There is a long stretch of parkway between the north and southbound lanes of Avenida Argentina in Valpo. On certain days of the week, vendors set up produce booths along the parkway (see Valparaíso: The Markets). Sandwiching these produce vendors are hawkers of all sorts of wares. Old housewares, cellophane-wrapped books, and shoelace-less shoes are all laid out on the ground. Imagine blocks upon blocks of garage-sales-on-picnic-blankets.
One of these vendors sells parakeets. Although parakeets count as charming two-legged creatures, what I found more interesting was the four-legged creature who was intently studying the birds. Surprisingly, the doggie was exhibiting no lip-licking; he was merely observing the caged two-legged creatures' every movement.
|This four-legged creature intently studies the two-legged creatures.
Around the block from our rental on Cerro Alegre is a mural of a man watching two dogs shag. I found it funny that a street dog decided to nap on the steps below the mural, as the dog's position made him look as though he was dreaming of doggie fornication.
|This dog dreams of a different kind of doggie bone.
It doesn't take a lot of imagination to envision dogs going at it in real-life, as you can observe actual doggie sex all along the streets of Valpo.
|Mr. Dog gets his hump on while Mrs. Dog sniffs through the garbage.
Mrs. Dog was a baby-making machine. She had the biggest dog teats I've ever seen!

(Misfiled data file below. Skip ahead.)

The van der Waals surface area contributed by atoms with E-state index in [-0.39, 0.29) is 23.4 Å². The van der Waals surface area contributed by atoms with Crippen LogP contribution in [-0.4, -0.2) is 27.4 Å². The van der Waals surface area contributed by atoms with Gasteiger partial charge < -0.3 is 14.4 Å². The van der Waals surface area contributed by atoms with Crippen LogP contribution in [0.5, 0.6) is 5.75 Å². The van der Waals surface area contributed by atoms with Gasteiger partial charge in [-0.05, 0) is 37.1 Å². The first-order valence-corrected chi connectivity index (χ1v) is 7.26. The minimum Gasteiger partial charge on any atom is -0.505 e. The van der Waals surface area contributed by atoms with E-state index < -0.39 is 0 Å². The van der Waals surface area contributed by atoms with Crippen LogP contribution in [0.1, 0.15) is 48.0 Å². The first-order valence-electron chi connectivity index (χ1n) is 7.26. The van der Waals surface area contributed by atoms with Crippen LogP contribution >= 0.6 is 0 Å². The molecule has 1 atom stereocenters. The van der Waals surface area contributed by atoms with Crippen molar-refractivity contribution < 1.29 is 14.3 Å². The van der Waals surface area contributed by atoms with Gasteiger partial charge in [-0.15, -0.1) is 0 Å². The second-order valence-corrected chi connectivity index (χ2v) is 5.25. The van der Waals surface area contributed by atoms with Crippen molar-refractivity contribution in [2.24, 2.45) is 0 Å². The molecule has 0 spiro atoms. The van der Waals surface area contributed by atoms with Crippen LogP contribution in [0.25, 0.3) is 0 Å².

There is constant commotion among the street animals in Valparaíso. Dogs fight other dogs to defend their territories, and cats constantly tell dogs to buzz the hell off.
|Doggie wants Kitty as a playmate, but Kitty won't have any of it.
Most kitties feel that life is best spent either lounging on tin roofs, where dogs can't reach them, or watching the world go by from behind iron bars.
|A kitty watches the world go by, safely behind bars.
|Two fluff balls entertain themselves by watching "street television."
Having spent a good six weeks in Valparaíso, we became quite familiar with the four-legged street life. There was the doggie Whitehead, for example, who always hung out on Almirante Montt. I nicknamed him "Whitehead" because he had a distinctive white dot on the top of his all-black body.
And then there was Dread Dog.
|Meed Dread Dog.
Notice that he has mini-dreads around his nose.
Dread Dog's leg fur was fashioned into the most amazing dreadlocks. Even Bob Marley would be jealous!
|Dread Dog has incredible leg dreads.
Dread Dog would usually hang out with his doggie pals in the vicinity of Plaza Anibal Pinto. One afternoon we set out on a mission to photograph Dread Dog. We laughed when we neared the plaza and spotted Dread Dog sitting right in the middle of the street, standing between us and Plaza Anibal Pinto. It was as if he had been waiting for us.